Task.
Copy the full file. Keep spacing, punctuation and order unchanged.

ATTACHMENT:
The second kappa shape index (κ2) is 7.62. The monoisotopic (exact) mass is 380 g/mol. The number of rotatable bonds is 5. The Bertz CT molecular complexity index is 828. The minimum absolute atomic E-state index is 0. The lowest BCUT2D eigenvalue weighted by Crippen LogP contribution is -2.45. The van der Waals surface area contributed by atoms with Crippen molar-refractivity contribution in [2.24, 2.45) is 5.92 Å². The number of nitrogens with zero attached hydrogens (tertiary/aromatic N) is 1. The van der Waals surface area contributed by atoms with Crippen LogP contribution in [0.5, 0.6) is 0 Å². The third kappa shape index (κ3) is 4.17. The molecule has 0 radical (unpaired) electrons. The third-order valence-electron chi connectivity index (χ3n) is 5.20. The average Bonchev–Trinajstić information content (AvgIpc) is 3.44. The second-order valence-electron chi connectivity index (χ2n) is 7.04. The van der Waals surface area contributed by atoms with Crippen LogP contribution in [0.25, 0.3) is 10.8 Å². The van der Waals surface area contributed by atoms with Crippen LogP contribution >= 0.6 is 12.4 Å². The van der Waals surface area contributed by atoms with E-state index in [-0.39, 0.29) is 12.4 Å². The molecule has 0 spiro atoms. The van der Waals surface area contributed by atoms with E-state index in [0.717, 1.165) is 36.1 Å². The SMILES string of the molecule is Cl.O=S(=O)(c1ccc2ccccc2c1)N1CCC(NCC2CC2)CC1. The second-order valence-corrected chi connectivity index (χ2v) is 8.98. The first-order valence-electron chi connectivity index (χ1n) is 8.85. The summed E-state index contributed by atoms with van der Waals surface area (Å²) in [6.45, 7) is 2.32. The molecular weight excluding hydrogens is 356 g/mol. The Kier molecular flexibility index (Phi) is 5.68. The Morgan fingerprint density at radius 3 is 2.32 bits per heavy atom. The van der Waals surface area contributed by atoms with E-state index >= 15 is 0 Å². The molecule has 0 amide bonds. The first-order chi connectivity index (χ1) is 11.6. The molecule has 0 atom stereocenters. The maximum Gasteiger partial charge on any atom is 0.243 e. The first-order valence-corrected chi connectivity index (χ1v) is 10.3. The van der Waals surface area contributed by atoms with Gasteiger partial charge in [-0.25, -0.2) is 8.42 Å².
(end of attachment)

The second kappa shape index (κ2) is 7.62. The monoisotopic (exact) mass is 380 g/mol. The number of rotatable bonds is 5. The Bertz CT molecular complexity index is 828. The minimum absolute atomic E-state index is 0. The lowest BCUT2D eigenvalue weighted by Crippen LogP contribution is -2.45. The van der Waals surface area contributed by atoms with Crippen molar-refractivity contribution in [2.24, 2.45) is 5.92 Å². The number of nitrogens with zero attached hydrogens (tertiary/aromatic N) is 1. The van der Waals surface area contributed by atoms with Crippen LogP contribution in [0.5, 0.6) is 0 Å². The third kappa shape index (κ3) is 4.17. The molecule has 0 radical (unpaired) electrons. The third-order valence-electron chi connectivity index (χ3n) is 5.20. The average Bonchev–Trinajstić information content (AvgIpc) is 3.44. The second-order valence-electron chi connectivity index (χ2n) is 7.04. The van der Waals surface area contributed by atoms with Crippen LogP contribution in [0.25, 0.3) is 10.8 Å². The van der Waals surface area contributed by atoms with Crippen LogP contribution >= 0.6 is 12.4 Å². The van der Waals surface area contributed by atoms with E-state index in [-0.39, 0.29) is 12.4 Å². The molecule has 0 spiro atoms. The van der Waals surface area contributed by atoms with E-state index in [0.717, 1.165) is 36.1 Å². The SMILES string of the molecule is Cl.O=S(=O)(c1ccc2ccccc2c1)N1CCC(NCC2CC2)CC1. The second-order valence-corrected chi connectivity index (χ2v) is 8.98. The first-order valence-electron chi connectivity index (χ1n) is 8.85. The summed E-state index contributed by atoms with van der Waals surface area (Å²) in [6.45, 7) is 2.32. The molecular weight excluding hydrogens is 356 g/mol. The Kier molecular flexibility index (Phi) is 5.68. The Morgan fingerprint density at radius 3 is 2.32 bits per heavy atom. The van der Waals surface area contributed by atoms with E-state index >= 15 is 0 Å². The molecule has 0 amide bonds. The first-order chi connectivity index (χ1) is 11.6. The molecule has 0 atom stereocenters. The maximum Gasteiger partial charge on any atom is 0.243 e. The first-order valence-corrected chi connectivity index (χ1v) is 10.3. The van der Waals surface area contributed by atoms with Gasteiger partial charge in [-0.25, -0.2) is 8.42 Å².